Oct 1st, 2011 – Niger Delta: Angry Youths Storm NDDC Head Office
Over 1000 displeased youths from the nine states of the Niger Delta yesterday stormed the head office of the Niger Delta Development Commission (NDDC) in Port Harcourt, Rivers State, to protest against poverty in the region.
The youths, armed with placards and banners bearing various inscriptions, were chanting “save our souls” songs and they took over the ever-busy Port Harcourt-Aba Expressway, thereby disrupting traffic and activities at the NDDC and adjoining offices for some hours.
Some of the placards read: “Mr. President, save us, we are dying”, “SGF, don’t kill the vision of NDDC”, “Youths need empowerment”, “SGF, be sincere in NDDC matters. We need proactive leadership”, “SGF, engender NDDC to work, poverty is high” and “SGF, give acting MD mandate to perform her functions. We are tired.”
The youths protested under the umbrella of the “Watchdog of Niger Delta” and the “Niger Delta Peace Movement,” with policemen and soldiers on hand for the peaceful protest not to become violent.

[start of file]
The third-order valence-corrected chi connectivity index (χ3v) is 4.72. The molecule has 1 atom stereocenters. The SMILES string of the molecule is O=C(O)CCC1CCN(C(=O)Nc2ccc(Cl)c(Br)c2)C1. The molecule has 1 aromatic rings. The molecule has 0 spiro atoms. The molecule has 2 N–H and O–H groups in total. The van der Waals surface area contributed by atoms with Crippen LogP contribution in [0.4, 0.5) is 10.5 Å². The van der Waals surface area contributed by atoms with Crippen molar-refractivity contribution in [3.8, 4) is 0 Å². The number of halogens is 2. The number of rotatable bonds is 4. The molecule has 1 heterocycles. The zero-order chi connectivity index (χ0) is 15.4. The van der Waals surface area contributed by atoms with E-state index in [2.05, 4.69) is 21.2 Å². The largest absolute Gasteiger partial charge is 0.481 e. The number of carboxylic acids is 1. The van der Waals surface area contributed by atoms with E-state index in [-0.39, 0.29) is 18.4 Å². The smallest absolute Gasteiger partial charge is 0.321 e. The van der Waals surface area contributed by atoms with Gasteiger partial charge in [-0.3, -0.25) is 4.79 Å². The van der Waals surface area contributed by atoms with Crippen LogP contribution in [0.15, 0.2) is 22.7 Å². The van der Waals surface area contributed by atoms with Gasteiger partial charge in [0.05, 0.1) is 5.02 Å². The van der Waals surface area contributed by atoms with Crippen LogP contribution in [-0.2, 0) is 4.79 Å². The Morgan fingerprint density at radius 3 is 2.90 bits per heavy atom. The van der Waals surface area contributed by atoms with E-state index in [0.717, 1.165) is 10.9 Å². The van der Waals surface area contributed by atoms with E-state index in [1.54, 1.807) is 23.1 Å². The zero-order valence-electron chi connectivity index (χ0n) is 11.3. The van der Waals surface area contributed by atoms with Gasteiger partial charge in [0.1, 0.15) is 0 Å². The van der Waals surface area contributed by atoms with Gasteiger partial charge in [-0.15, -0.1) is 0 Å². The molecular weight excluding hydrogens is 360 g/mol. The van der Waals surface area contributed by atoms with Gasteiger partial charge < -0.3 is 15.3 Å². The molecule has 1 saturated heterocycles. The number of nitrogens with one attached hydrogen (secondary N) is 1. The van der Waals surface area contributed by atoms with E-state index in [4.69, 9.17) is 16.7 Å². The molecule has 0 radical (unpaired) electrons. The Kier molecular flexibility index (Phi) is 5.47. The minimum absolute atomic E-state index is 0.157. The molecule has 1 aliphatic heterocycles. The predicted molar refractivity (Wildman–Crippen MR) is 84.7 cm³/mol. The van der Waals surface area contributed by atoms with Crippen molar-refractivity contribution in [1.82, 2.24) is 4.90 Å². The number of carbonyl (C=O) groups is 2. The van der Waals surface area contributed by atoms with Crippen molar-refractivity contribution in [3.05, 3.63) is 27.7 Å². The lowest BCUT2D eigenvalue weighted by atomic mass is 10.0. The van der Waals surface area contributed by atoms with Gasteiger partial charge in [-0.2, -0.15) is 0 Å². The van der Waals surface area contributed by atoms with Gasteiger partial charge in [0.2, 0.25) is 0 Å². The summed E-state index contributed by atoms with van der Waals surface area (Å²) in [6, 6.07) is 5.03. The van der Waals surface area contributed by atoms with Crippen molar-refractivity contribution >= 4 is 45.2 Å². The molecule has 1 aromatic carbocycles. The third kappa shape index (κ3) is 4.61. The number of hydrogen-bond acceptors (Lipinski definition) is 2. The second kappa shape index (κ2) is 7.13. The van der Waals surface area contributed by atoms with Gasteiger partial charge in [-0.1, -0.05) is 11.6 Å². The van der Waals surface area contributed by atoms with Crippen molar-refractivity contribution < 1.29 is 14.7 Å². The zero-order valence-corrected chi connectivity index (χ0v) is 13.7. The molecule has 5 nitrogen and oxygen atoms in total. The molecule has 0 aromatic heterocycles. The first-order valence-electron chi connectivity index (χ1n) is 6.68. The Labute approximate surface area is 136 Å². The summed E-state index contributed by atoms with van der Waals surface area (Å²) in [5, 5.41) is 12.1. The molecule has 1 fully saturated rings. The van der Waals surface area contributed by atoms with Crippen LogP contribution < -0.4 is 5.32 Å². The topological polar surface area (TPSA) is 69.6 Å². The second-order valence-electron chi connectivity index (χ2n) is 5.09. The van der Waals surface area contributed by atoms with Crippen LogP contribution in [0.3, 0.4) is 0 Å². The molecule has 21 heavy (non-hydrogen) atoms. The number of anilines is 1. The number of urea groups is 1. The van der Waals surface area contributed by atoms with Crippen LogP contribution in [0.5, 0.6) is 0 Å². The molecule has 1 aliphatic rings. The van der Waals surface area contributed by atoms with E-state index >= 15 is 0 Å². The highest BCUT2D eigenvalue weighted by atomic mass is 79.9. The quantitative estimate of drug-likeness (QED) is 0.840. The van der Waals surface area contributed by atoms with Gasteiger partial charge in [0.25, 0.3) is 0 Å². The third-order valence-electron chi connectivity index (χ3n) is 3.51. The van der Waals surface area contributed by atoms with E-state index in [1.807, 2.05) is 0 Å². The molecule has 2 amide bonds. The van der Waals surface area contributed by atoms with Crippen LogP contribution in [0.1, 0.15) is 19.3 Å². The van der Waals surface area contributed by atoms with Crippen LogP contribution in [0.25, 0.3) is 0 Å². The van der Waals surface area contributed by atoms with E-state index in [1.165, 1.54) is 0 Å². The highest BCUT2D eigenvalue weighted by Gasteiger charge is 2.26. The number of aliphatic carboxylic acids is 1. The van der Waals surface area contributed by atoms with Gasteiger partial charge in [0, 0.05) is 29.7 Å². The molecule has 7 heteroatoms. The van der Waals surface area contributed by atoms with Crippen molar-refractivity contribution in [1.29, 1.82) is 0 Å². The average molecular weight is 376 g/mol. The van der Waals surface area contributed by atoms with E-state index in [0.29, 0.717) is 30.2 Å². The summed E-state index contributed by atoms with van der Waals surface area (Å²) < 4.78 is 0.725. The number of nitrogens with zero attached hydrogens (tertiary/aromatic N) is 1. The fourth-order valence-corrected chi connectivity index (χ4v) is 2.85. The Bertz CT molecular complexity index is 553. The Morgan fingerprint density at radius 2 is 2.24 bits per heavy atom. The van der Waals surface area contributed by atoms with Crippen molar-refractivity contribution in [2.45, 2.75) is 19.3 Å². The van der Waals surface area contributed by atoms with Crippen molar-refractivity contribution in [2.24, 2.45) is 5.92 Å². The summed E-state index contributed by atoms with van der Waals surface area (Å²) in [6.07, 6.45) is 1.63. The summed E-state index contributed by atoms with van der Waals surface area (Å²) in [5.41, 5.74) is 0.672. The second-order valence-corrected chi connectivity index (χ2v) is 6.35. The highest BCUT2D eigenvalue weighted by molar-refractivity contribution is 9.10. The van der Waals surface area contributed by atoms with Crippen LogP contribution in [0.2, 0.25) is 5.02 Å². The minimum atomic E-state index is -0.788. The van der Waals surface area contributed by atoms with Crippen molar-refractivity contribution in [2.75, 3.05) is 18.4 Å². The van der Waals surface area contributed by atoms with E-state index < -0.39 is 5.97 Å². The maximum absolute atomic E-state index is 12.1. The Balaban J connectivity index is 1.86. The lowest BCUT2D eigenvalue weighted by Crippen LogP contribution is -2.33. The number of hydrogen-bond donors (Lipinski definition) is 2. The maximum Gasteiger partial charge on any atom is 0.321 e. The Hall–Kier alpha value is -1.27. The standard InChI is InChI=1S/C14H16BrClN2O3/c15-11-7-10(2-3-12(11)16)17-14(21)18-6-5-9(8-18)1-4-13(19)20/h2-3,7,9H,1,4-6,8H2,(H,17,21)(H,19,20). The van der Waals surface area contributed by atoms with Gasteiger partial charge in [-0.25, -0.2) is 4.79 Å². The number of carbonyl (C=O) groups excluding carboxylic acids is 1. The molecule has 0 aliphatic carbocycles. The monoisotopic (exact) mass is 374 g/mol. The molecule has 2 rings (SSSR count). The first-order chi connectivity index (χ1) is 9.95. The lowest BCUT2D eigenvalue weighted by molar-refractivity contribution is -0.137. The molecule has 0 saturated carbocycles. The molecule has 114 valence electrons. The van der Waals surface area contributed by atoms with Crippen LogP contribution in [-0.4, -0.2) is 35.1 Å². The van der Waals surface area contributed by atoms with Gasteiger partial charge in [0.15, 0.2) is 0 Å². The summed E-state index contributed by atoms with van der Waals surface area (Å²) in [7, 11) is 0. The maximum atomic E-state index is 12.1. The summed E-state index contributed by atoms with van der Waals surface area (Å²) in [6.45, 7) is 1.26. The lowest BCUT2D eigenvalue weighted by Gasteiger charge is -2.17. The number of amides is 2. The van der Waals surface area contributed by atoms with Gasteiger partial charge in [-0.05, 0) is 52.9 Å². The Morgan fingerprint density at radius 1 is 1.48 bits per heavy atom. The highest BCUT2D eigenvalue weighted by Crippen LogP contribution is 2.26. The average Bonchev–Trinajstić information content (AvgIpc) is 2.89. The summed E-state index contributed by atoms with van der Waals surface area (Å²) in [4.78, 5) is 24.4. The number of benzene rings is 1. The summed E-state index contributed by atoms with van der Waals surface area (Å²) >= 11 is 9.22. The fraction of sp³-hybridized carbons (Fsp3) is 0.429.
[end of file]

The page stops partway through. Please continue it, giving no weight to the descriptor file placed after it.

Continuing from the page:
The Secretary of the Watchdog of the Niger Delta, Mr. Sam Ebiye, while speaking with reporters at the main gate of the Federal Government’s intervention agency, during the protest, said the youths were not happy with the developments at the NDDC.
Ebiye said: “The Secretary to the Government of the Federation (Senator Anyim Pius Anyim) has remained nonchalant towards making NDDC fulfil its mandate of developing the region. The past SGF, Alhaji Yahale Ahmed, never allowed NDDC to stop functioning, considering the volatile nature of the Niger Delta.
“After over three weeks of the dissolution of NDDC’s board and with an Acting Managing Director, Mrs. Osato Iyasere Arenyeka, in place, the mandate of performing the functions of the Chief Executive Officer has not been granted her, unlike when Mr. Timi Alaibe and Pastor Power Aginighan acted as the managing director.
“Not giving the acting managing director the mandate to perform her functions, is detrimental to the development of our region. NDDC remains the bedrock to sustainable peace and development in the Niger Delta. Keeping it redundant will imply initiating violence, criminality and militancy.
“NDDC contractors took loans from banks to mobilise to sites, with interests accruing, while some have achieved milestones without payment. Our people are frustrated. We cannot continue to experience skewed development, because of bad governance.”
Ebiye then admonished President Goodluck Jonathan to fast-track the development of the Niger Delta, in order to ensure lasting peace in the hitherto volatile region.
When contacted for his reaction through the telephone, the NDDC’s Head of Corporate Affairs, Mr. Toye Abosede, said: “NDDC is addressing poverty in the region. We are doing our best to transform the Niger Delta.”